Export Promotion – the government can adopt export promotion measures to correct disequilibrium in the balance of payments. This includes substitutes, tax concessions to exporters, marketing facilities, credit and incentives to exporters. The government may also help to promote export through exhibition, trade fairs, conducting marketing research and by providing the required administrative and diplomatic assistance to tap into potential markets.

Import Substitution – a country may resort to import substitution to reduce the volume of imports and make it self-reliant. Industries which produce import substitutes require special attention in the form of various concessions, which include tax concession, technical assistance and subsidies.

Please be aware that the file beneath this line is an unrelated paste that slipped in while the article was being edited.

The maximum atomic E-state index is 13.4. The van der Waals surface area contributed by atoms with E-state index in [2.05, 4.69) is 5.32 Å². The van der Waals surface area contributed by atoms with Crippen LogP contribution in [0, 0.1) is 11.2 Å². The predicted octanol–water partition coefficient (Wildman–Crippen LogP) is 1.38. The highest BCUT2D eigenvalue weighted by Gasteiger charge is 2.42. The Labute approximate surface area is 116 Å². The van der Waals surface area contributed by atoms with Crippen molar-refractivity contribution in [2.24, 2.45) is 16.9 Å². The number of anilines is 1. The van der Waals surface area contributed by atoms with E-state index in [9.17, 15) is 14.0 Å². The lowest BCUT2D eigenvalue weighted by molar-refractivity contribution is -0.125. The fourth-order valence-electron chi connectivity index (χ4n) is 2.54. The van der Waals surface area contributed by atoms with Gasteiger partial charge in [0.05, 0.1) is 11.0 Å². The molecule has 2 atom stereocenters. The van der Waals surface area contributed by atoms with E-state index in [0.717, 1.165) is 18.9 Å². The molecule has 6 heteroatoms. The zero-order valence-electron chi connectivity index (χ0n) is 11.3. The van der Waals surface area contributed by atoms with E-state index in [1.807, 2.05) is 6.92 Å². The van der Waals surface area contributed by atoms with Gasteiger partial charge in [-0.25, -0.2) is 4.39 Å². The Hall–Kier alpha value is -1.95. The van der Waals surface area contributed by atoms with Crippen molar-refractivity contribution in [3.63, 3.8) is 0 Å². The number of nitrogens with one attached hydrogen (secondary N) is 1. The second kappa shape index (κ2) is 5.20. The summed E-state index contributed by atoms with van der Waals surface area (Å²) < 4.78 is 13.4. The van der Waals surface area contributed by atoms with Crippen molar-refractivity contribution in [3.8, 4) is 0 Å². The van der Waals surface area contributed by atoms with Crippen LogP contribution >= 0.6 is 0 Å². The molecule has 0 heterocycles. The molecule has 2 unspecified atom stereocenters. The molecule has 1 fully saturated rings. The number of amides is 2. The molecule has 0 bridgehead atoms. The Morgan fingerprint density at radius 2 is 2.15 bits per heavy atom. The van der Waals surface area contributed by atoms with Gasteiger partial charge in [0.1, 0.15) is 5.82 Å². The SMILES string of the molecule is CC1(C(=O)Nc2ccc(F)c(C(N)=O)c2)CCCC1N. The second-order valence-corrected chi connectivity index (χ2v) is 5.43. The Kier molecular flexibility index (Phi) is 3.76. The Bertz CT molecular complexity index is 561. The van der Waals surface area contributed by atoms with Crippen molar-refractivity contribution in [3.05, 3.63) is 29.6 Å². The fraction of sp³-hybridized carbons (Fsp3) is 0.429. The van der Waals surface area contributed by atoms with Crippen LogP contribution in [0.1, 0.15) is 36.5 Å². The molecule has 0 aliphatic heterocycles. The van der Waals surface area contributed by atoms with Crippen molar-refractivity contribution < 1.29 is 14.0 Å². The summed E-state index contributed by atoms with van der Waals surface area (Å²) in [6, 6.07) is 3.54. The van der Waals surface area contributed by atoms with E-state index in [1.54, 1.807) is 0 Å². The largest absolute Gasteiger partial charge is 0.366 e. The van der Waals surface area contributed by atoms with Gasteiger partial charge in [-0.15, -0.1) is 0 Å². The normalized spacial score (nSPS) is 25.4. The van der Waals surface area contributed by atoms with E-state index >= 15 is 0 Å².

Arguments in favour of Tariffs

Although some advocates may say that tariffs can result in a welfare loss to society, tariffs are perceived by many as having critical advantages to developing and emerging economies. Some of these advantages are as follows:

Infant-industry protection – by protecting new domestic industries from established foreign competitors, a tariff can give a struggling industry time to become an effective competitor. This is an attempt to protect small local industries.

Job protection argument – supporters, especially unions, say that tariffs should be used to keep foreign labour from taking away local jobs.

To raise revenue for the government – tariffs can also have the added advantage of raising revenues for the government. When a government imposes a tariff in order to reduce imports in an attempt to solve for balance of payments disequilibrium, this is also revenue to the central government.

Lower or prevent balance of payment deficits – tariffs are used in order to assist in reducing imports relative to exports in order to bring equilibrium in the country’s balance of payments.